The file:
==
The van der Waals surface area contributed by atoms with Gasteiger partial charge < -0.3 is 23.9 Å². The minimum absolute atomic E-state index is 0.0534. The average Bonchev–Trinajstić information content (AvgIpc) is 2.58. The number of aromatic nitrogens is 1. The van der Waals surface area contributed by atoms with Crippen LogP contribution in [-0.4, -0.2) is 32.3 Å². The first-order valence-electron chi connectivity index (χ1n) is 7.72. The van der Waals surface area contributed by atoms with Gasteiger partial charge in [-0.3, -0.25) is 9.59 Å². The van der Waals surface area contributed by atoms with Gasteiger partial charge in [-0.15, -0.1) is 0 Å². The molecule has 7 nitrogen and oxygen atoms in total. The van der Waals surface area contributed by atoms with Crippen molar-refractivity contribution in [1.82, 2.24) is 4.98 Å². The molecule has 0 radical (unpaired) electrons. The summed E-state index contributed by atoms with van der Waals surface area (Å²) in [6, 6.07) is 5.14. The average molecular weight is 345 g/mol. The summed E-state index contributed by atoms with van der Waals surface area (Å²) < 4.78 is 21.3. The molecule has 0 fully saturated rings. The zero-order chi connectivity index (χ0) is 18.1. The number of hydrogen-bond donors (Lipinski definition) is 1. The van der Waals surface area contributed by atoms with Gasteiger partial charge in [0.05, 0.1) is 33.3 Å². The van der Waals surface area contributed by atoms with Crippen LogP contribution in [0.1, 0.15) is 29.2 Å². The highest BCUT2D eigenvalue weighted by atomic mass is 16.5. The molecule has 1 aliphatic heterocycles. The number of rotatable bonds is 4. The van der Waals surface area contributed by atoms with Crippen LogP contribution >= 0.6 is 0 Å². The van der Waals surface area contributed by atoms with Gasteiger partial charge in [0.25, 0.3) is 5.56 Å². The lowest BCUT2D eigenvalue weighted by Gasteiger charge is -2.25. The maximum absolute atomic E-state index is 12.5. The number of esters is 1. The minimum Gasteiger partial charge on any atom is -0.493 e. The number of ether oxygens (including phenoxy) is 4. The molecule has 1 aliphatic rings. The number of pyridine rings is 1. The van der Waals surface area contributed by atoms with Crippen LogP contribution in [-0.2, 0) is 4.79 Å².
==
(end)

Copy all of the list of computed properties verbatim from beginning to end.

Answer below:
The van der Waals surface area contributed by atoms with Gasteiger partial charge < -0.3 is 23.9 Å². The minimum absolute atomic E-state index is 0.0534. The average Bonchev–Trinajstić information content (AvgIpc) is 2.58. The number of aromatic nitrogens is 1. The van der Waals surface area contributed by atoms with Crippen LogP contribution in [-0.4, -0.2) is 32.3 Å². The first-order valence-electron chi connectivity index (χ1n) is 7.72. The van der Waals surface area contributed by atoms with Gasteiger partial charge in [-0.3, -0.25) is 9.59 Å². The van der Waals surface area contributed by atoms with Gasteiger partial charge in [-0.15, -0.1) is 0 Å². The molecule has 7 nitrogen and oxygen atoms in total. The van der Waals surface area contributed by atoms with Crippen molar-refractivity contribution in [1.82, 2.24) is 4.98 Å². The molecule has 0 radical (unpaired) electrons. The summed E-state index contributed by atoms with van der Waals surface area (Å²) in [6, 6.07) is 5.14. The average molecular weight is 345 g/mol. The summed E-state index contributed by atoms with van der Waals surface area (Å²) < 4.78 is 21.3. The molecule has 0 fully saturated rings. The zero-order chi connectivity index (χ0) is 18.1. The number of hydrogen-bond donors (Lipinski definition) is 1. The van der Waals surface area contributed by atoms with Gasteiger partial charge in [0.05, 0.1) is 33.3 Å². The van der Waals surface area contributed by atoms with Crippen LogP contribution in [0.1, 0.15) is 29.2 Å². The highest BCUT2D eigenvalue weighted by atomic mass is 16.5. The molecule has 1 aliphatic heterocycles. The number of rotatable bonds is 4. The van der Waals surface area contributed by atoms with Crippen LogP contribution >= 0.6 is 0 Å². The van der Waals surface area contributed by atoms with Gasteiger partial charge in [0.25, 0.3) is 5.56 Å². The lowest BCUT2D eigenvalue weighted by Gasteiger charge is -2.25. The maximum absolute atomic E-state index is 12.5. The number of esters is 1. The minimum Gasteiger partial charge on any atom is -0.493 e. The number of ether oxygens (including phenoxy) is 4. The molecule has 1 aliphatic rings. The number of pyridine rings is 1. The van der Waals surface area contributed by atoms with Crippen LogP contribution in [-0.2, 0) is 4.79 Å².